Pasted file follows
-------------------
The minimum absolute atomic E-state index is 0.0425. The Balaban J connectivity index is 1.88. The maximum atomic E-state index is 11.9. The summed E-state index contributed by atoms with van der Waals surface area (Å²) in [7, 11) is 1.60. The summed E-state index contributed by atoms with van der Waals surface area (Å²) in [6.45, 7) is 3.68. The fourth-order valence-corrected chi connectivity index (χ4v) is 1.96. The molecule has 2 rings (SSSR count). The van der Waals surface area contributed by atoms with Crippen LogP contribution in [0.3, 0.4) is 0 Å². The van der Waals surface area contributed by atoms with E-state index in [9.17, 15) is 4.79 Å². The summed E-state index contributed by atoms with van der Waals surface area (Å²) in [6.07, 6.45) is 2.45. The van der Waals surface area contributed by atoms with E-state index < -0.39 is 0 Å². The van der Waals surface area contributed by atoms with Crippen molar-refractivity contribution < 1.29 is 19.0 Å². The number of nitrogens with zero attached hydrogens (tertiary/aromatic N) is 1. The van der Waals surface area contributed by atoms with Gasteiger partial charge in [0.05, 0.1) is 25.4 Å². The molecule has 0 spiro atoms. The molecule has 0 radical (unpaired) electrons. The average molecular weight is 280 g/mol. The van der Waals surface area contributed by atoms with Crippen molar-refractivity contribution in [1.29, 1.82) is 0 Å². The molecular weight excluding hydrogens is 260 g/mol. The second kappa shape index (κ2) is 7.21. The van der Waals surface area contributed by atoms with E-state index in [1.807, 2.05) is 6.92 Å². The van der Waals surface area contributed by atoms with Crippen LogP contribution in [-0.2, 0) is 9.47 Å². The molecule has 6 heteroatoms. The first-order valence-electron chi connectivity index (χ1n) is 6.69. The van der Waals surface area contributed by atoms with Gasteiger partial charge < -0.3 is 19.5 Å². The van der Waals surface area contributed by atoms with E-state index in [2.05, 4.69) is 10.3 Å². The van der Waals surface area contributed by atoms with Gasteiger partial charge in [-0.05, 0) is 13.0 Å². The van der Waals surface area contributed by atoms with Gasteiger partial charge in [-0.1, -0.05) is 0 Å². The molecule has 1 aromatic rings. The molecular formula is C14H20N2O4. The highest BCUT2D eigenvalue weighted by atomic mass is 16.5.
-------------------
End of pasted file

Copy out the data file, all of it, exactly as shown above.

The minimum absolute atomic E-state index is 0.0425. The Balaban J connectivity index is 1.88. The maximum atomic E-state index is 11.9. The summed E-state index contributed by atoms with van der Waals surface area (Å²) in [7, 11) is 1.60. The summed E-state index contributed by atoms with van der Waals surface area (Å²) in [6.45, 7) is 3.68. The fourth-order valence-corrected chi connectivity index (χ4v) is 1.96. The molecule has 2 rings (SSSR count). The van der Waals surface area contributed by atoms with Crippen LogP contribution in [0.3, 0.4) is 0 Å². The van der Waals surface area contributed by atoms with E-state index in [9.17, 15) is 4.79 Å². The summed E-state index contributed by atoms with van der Waals surface area (Å²) in [6.07, 6.45) is 2.45. The van der Waals surface area contributed by atoms with E-state index < -0.39 is 0 Å². The van der Waals surface area contributed by atoms with Crippen molar-refractivity contribution < 1.29 is 19.0 Å². The number of nitrogens with zero attached hydrogens (tertiary/aromatic N) is 1. The van der Waals surface area contributed by atoms with Gasteiger partial charge in [0.05, 0.1) is 25.4 Å². The molecule has 0 spiro atoms. The molecule has 0 radical (unpaired) electrons. The average molecular weight is 280 g/mol. The van der Waals surface area contributed by atoms with Crippen molar-refractivity contribution in [1.29, 1.82) is 0 Å². The molecular weight excluding hydrogens is 260 g/mol. The second kappa shape index (κ2) is 7.21. The van der Waals surface area contributed by atoms with E-state index in [1.807, 2.05) is 6.92 Å². The van der Waals surface area contributed by atoms with Crippen LogP contribution in [-0.2, 0) is 9.47 Å². The molecule has 6 heteroatoms. The first-order valence-electron chi connectivity index (χ1n) is 6.69. The van der Waals surface area contributed by atoms with Gasteiger partial charge < -0.3 is 19.5 Å². The van der Waals surface area contributed by atoms with E-state index in [2.05, 4.69) is 10.3 Å². The van der Waals surface area contributed by atoms with Gasteiger partial charge in [-0.05, 0) is 13.0 Å². The van der Waals surface area contributed by atoms with Gasteiger partial charge in [-0.1, -0.05) is 0 Å². The molecule has 1 aromatic rings. The molecular formula is C14H20N2O4. The highest BCUT2D eigenvalue weighted by atomic mass is 16.5.